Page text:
Among the many left policies she supports—such as Medicare for All, abolishing ICE and ending mass incarceration—none were more central to Salazar’s campaign than universal rent control. The 18th is one of the most quickly gentrifying districts in the city, spanning Greenpoint, Williamsburg, Bushwick, Cypress Hills and parts of East New York. Over the course of the campaign, gentrification and displacement became some of the most important issues of contention between Salazar and Sen. Dilan. “The issue that affects every inch of my district is housing,” Salazar says. “My opponent supports policies that contribute to displacement and that needs to change.”

Dilan never embraced universal rent control, and of the $1.35 million in contributions he received over the course of his political career, nearly 15 percent came from the real estate, insurance or financial industries, according to the National Institute for Money in Politics. As recently reported at Gothamist, that’s “nearly twice as much as any other state senator.” And while he claimed to be a champion for working-class tenants, Dilan also received substantial financial support from pro-landlord lobbying groups.

For her part, Salazar refused any corporate or real-estate donations. According to Salazar, her campaign was an entirely grassroots effort led by a dedicated volunteer army of at least 500 people, many of them DSA members. At her victory party, Salazar gave credit for her win “to every community organization, to every labor union, to every tenant association, to everyone who showed up for this campaign. This was a brutal race because they knew that we were a threat to the concentration of wealth and power in this state.”

Indeed, as the campaign drudged on, Salazar faced an onslaught of media stories that cast doubt on details about her life that seemed to chip away at her credibility and viability as a candidate. Questions were raised regarding Salazar's immigration status, her Jewish identity, her former registration with the Republican Party and her working-class credentials. The good government watch group, Citizens Union, even went so far as to rescind its endorsement. Yet regardless of these attacks on her integrity, voters in Brooklyn showed they were more interested in her ideas and policy preferences than her personal character.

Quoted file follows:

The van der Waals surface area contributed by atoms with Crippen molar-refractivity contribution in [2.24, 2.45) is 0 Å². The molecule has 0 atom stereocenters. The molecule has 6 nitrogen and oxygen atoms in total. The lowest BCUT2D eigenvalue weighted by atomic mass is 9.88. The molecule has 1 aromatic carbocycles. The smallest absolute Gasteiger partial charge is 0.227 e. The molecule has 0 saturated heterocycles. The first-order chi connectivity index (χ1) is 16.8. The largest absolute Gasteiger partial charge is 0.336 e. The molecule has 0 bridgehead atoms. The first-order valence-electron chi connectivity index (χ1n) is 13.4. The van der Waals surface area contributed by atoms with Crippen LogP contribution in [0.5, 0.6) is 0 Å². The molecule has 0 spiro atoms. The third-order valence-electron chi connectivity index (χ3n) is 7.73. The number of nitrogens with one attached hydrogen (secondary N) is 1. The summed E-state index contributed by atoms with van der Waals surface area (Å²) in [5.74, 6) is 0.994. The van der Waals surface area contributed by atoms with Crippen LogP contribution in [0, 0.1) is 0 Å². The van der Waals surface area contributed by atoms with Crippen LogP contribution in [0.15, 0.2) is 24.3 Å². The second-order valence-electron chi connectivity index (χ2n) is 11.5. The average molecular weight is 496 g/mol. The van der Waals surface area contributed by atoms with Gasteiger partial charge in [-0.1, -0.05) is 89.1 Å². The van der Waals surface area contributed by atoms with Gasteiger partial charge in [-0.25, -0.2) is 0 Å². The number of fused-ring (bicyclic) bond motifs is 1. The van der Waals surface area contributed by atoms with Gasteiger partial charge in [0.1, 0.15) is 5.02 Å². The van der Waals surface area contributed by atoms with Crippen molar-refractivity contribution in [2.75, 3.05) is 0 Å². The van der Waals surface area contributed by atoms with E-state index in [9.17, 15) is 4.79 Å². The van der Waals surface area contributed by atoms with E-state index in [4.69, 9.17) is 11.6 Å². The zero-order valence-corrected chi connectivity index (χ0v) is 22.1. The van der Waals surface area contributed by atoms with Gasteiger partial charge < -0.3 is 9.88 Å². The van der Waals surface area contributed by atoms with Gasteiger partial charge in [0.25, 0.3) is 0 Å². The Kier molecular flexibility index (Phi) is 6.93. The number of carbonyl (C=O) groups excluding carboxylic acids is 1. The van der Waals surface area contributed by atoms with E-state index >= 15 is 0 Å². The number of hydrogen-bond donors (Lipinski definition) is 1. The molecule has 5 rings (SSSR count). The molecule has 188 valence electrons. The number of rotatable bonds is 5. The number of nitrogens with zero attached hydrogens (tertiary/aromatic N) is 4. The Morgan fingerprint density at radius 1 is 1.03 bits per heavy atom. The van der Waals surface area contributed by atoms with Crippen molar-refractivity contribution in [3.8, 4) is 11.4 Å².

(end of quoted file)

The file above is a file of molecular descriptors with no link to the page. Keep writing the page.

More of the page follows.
Salazar emphasized throughout that her campaign was part of a broader movement, not just one individual’s quest for power. After being recruited to run by fellow organizers within DSA and other activist groups, Salazar laid out an ambitious platform of redistributive policies including everything from making housing a human right, to enacting single-payer healthcare and giving public employees the right to strike. As Salazar said to her supporters Thursday night, “I am so grateful to be in this movement with you.”

Salazar faces no Republican opponent in November and will almost assuredly be heading to Albany where, despite Gov. Andrew Cuomo’s reelection, there will be a new and undeniably more progressive political landscape come January. And for that, she praises her dedicated supporters.

“The thing that inspires me on a daily basis is solidarity,” says Salazar. “We are sold this idea that people only look out for themselves yet this campaign has shown me that solidarity is the most powerful tool we have to fight against the ruling class.”

Amir Khafagy is journalist, activist, organizer, and performer based in New York City.  His work has been featured in City Limits, Shelterforce, Jacobin, City Lab, The Indypendent, Counterpunch and The Hampton Institute. Miles Kampf-Lassin is a Web Editor at In These Times. His writing has appeared in The Nation, Jacobin, Salon, Alternet, the Chicago Reader and NBC News.